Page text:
English Teachers: How do you choose texts?

Discussion in 'High School' started by MetalTeacher, Oct 26, 2016.

  1. MetalTeacher

    MetalTeacher Companion

    Oct 11, 2016
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    Oct 26, 2016

    How do you decide which books/stories to use in your curriculum, and what influences your decision? Is it canon/artifact status? Personal favorites? Appeal to students? How much do the potential objections of parents figure into your choices?
  3. dgpiaffeteach

    dgpiaffeteach Aficionado

    Jul 5, 2011
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    Oct 26, 2016

    1. Appeal to students is always my top priority. I want to find books and stories they can enjoy reading.
    2. I also choose personal favorites. I feel strongly that if I'm passionate about it, they will feed off of that.
    3. I also, of course, care about the quality of the text. It has to be something with some "meat" to it so we can really dig into it.

    Parent objections don't figure strongly. I haven't had issues in the past. If I did, I'd probably consider it more. I do shy away from some for that reason though.
  4. Upsadaisy

    Upsadaisy Moderator

    Aug 2, 2002
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    Oct 27, 2016

    I hope this isn't off-topic, but you might be interested in Ann Hood's latest novel, The Book That Matters Most. It is fabulous.
  5. LiteraryDiva

    LiteraryDiva Guest

    Dec 1, 2016

    The county decides what novels are taught. It sucks.
  6. ms.irene

    ms.irene Connoisseur

    Sep 7, 2010
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    Dec 1, 2016

    I am lucky to teach in a school/department that gives me almost complete freedom to choose my texts. I have a choice of about a dozen titles that are available for my grade level, with one or two required "core" texts that are agreed-upon (canonical authors like Shakespeare). Other than that, I have freedom to choose whatever I feel best meets my content standards.
  7. Linguist92021

    Linguist92021 Phenom

    Feb 4, 2010
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    Dec 1, 2016

    I have freedom in choosing that I want to use. In the past, I chose texts that were about overcoming obstacles: Living up the Street (lower level, but it is a local author to us so it was of high appeal), I know Why the Caged Bird Sings, Night, Dawn (Night is truly about overcoming obstacles, we read Dawn because it was the next book in the trilogy), Crime and Punishment (not quite obstacles, but still, it was interesting, although a lot higher than students' level was).
    I wanted to read Malala, (overcoming obstacles, role model) even ordered a class set and didn't get to read it. I think next semester.

    This semester we read Lord of the Flies simply because we had a class set at the new school and the students hadn't read it yet. (and it's a high school level book). I was very limited in what to read because ordering books would have taken forever. In my English 1 class we read Living up the Street again (these student haven't read it yet(, simply because I had the books.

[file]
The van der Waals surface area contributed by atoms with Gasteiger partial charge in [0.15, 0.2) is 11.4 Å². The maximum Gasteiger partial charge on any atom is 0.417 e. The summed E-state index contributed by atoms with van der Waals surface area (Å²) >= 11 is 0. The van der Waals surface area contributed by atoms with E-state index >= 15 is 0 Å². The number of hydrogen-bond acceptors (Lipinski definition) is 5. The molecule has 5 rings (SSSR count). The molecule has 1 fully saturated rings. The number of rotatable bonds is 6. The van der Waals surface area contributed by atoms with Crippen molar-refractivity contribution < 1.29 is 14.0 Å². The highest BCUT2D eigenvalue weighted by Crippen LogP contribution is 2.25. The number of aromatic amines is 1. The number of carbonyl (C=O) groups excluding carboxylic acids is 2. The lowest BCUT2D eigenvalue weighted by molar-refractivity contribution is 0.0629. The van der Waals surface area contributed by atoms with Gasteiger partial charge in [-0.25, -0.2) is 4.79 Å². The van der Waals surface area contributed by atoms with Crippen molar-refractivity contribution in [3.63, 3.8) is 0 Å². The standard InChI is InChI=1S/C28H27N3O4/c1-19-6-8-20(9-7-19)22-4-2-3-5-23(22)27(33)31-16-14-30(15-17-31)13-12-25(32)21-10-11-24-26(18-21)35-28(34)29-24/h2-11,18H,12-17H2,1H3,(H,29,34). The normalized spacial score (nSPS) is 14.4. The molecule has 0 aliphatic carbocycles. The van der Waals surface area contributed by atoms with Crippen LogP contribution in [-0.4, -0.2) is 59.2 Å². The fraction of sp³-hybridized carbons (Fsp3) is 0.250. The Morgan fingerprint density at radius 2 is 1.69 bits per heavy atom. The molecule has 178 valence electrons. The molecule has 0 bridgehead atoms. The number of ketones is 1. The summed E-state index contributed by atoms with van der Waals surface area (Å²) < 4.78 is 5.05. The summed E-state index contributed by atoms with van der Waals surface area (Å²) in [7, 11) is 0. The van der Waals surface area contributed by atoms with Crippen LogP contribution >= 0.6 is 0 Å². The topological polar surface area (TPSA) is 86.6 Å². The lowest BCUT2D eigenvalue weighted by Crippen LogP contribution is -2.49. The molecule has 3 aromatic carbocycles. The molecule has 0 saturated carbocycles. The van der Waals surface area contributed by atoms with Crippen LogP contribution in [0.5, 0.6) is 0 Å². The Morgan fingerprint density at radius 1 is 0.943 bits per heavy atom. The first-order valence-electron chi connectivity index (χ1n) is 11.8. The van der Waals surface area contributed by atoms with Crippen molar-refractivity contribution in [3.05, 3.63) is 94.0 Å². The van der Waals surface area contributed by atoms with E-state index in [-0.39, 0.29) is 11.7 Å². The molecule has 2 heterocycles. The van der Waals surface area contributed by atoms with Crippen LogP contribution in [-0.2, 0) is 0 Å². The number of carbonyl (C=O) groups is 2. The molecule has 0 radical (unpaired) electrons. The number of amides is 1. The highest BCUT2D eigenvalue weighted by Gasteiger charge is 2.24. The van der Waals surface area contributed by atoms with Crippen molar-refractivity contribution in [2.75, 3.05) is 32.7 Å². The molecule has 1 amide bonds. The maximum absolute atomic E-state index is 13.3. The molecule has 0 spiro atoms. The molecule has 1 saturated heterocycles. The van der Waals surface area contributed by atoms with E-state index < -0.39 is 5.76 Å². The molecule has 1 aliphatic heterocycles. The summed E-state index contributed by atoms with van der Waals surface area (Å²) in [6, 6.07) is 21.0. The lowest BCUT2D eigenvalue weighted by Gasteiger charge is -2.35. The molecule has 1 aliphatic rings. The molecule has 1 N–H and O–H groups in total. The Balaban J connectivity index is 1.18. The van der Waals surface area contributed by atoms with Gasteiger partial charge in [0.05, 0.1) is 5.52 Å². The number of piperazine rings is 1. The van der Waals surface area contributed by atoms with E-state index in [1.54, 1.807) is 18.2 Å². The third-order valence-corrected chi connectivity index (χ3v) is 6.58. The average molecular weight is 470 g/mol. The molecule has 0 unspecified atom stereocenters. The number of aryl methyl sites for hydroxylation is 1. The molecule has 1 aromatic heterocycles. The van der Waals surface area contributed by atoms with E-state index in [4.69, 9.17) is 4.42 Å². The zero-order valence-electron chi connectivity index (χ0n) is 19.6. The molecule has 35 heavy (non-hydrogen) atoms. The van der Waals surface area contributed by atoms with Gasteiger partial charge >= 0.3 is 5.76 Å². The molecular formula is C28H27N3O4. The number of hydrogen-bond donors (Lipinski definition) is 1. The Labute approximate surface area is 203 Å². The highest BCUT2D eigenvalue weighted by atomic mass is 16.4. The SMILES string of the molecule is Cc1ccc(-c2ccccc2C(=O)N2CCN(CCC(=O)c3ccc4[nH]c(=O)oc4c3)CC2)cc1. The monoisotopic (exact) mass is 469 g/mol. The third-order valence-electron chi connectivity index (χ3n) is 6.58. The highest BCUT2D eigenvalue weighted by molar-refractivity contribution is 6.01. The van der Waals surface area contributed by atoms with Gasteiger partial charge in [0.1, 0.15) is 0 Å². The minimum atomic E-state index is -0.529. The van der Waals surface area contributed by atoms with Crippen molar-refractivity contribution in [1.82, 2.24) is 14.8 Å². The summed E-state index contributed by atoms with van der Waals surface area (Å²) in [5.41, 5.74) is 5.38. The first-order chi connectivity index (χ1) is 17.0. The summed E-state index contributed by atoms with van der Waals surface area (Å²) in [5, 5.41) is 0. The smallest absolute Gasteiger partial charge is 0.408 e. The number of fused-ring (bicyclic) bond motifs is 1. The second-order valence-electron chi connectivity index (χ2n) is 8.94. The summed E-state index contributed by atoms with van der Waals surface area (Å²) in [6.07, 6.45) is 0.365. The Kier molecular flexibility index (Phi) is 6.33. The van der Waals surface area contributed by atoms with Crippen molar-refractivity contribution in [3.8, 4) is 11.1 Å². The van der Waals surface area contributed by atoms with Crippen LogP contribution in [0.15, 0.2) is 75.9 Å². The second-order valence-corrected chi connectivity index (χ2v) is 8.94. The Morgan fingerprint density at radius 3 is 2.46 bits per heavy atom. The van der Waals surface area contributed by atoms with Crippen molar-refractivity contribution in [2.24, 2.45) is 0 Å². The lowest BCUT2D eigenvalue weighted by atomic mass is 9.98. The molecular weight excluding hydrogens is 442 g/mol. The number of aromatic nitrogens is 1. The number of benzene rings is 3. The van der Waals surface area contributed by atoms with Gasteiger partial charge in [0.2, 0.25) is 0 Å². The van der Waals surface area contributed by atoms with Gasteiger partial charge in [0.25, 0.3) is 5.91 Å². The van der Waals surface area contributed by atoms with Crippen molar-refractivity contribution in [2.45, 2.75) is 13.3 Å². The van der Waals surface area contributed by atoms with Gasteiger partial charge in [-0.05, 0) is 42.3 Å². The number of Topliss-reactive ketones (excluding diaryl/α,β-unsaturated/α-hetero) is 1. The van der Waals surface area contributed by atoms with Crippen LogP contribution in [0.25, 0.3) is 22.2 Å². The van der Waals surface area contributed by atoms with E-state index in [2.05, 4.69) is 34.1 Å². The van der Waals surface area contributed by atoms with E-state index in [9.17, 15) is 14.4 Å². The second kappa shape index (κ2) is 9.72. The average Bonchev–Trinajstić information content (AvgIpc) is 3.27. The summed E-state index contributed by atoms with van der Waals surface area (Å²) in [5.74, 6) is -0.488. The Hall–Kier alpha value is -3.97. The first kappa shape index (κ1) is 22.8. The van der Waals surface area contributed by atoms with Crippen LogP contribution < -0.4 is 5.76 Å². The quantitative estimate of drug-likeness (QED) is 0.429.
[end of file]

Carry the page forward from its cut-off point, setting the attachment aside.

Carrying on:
I also ordered Catcher in the Rye, it was recommended and peaked my interest, it's funny, that as an English teacher I haven't even read it. We might read it this semester coming up, if not, the following year.
    MetalTeacher likes this.
  8. platypusok

    platypusok Companion

    Jun 26, 2011
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    Jan 13, 2017

    I know this is months ago but...

    As a previous poster said, it has to have some literary merit/meat for discussion and then it comes down to
    1. What I like
    2. What the students like

    We read a ton of short stories and poetry. I have all the high school classes (I teach at a small school).
    "Big works": Romeo and Juliet, Julius Caesar, The Crucible, Macbeth, The Lord of the Flies, To Kill a Mockingbird, The Great Gatsby, Night, Animal Farm, Frankenstein, Into the Wild, Things Fall Apart and A Midsummer Night's Dream.

    The students' favorites are Night, Midsummer and Animal Farm. I've only taught Macbeth for three years, I really like but the response has been very meh from the students. I'm thinking of Much Ado About Nothing this year instead.

    I'm lucky because my admin lets me teach what I want, I got a grant a few years ago to buy books for my AP Lit class and I got a ton of class sets of novels, and I've never had a parent complain about the novels/plays.*

    *I did have a parent complain one year about my mythology unit because they don't believe in that kind of thing and they didn't want their kid reading it.
  9. Jerry Dill

    Jerry Dill Companion

    Feb 11, 2017
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    Feb 19, 2017

    I ask the students for input with emailed lists or surveys. (Sometimes they ignore my input requests).

    1. Is the book relevant to the lives of the students and will they learn something by reading the book?
    2. Is the book legitimate enough (hopefully a classic) so that the student could reference the book in the future in another high school or college paper and get some further use out of reading the book?
    3. Have other readers said they liked the book?
    4. Does the book interest me or am I going to be completely bored reading the book?

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